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Clinton insists donors don’t influence policy

WASHINGTON – Too often, the Democratic primary campaign for the presidential nomination leaves us where it began months ago: Yesterday.

The debate in Milwaukee Thursday night featured a stooped, white-haired man in his mid-70s, branded as a Ben & Jerry’s soft “socialist,” and a former senator from New York who is always looking over her shoulder.

Hillary Rodham Clinton tied herself ever more closely to President Obama, whom she said received more money from Wall Street than any other Democratic presidential candidate in 2008.

But Obama, she continued, took on Wall Street anyway with new restrictive regulations and laws. Thus, in the most direct way, Clinton embraced the notion, increasingly popular with politicians of both parties, that taking big money has zero influence on policy.

Only time will tell whether the goal of becoming wealthy in Washington politics, which nearly everybody seeks here, will become Clinton’s new normal.

That is, corporations give you millions only because they like you.

Is this what Obama meant when he opposed the 2010 Supreme Court’s Citizens United v. FEC ruling that has unleashed hundreds of millions in corrupting, secret, corporate contributions in federal and state elections?

Accordingly, the Democratic National Committee on Friday reversed its ban on gifts from federal lobbyists and political action committees. It had been imposed by Obama at the outset of his presidency. Anything old is new again.

In her debate with Vermont Sen. Bernie Sanders, Clinton even boasted that a super PAC that supported Obama now wants to support her.

Is this what the president wants as part of his legacy – big, shadowy gifts from the financial sector, and super PACs?

In her speech conceding to Sanders her loss in New Hampshire, Clinton vowed she would take on Wall Street and the big corporations.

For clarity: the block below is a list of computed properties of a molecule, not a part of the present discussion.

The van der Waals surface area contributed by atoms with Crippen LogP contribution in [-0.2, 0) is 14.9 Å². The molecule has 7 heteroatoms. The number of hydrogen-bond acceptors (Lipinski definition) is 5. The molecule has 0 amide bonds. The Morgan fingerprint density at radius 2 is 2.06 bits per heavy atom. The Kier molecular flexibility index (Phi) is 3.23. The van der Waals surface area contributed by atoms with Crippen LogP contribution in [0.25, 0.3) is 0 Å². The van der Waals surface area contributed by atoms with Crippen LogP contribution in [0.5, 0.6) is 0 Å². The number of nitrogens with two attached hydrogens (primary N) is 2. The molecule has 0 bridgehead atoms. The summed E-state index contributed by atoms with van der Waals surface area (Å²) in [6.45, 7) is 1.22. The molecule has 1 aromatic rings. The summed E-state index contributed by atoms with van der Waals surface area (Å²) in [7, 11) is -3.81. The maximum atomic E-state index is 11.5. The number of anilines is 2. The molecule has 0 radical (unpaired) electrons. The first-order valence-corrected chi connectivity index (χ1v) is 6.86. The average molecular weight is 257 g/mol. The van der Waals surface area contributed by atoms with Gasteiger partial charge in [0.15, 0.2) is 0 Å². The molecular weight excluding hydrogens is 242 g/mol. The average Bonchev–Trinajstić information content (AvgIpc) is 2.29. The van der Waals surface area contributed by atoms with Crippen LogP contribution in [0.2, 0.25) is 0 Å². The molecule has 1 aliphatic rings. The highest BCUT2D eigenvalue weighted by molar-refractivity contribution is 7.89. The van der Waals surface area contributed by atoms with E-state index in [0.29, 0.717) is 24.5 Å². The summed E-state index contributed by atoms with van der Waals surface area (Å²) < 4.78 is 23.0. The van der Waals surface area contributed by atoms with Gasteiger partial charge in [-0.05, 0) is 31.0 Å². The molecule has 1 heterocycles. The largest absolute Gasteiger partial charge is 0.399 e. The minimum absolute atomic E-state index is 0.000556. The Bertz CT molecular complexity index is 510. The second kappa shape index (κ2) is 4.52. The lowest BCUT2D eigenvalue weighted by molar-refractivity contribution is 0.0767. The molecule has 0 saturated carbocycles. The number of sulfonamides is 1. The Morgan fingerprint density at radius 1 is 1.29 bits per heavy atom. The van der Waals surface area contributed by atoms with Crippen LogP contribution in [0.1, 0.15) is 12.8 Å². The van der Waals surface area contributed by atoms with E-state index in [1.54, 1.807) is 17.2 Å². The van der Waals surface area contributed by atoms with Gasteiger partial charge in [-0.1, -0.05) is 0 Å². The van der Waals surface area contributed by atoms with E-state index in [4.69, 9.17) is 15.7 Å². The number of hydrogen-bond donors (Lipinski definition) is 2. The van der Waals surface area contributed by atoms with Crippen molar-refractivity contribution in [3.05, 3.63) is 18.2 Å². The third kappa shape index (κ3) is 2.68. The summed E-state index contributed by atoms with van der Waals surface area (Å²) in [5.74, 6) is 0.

However, according to the blog International Business Times, Clinton had already scheduled “a series of fundraisers with officials from Wall Street, the food industry, the fossil fuel sector and other industries aiming to shape (federal) policies of the next president.”

Clinton is scheduled to appear at fundraisers sponsored by Black Rock, “a Wall Street colossus,” according to the IBT. After that she is slated to “attend a Chicago fund-raiser at the home of Valor Equity Partners Founder Antonio Gracias,” which has invested in drug, automobile and energy companies that are closely regulated by the federal government, the IBT said.

The Clinton campaign declined to respond to a request from this column on Thursday for comment on the IBT charges.

With the South Carolina Democratic primary coming up on Feb. 27, Clinton’s aim is to closely wed her campaign to Obama himself and to the state’s black voters who comprise almost 60 percent of the Democratic vote.

Obama ultimately will have the final say over whether his attorney general, Loretta Lynch, names a special prosecutor to look into charges stemming from Clinton’s use of a private server instead of one that she could have used as secretary of state. Two Republican senators, Charles Grassley of Iowa and the aggressively partisan John Cornyn of Texas, have called for a special prosecutor.

The bet here is that none will be named unless it can be proved Clinton actively sought to share classified information with outsiders, which is very unlikely.

In the meantime, Sanders and Clinton are groping for legitimacy with black voters. He has recruited Harry Belafonte’s support. She was endorsed by another icon of the 1960s, Rep. John Lewis of Georgia, who took an unjustified slam at Sanders for not supporting civil rights. Sanders did.

It will only get rougher from here.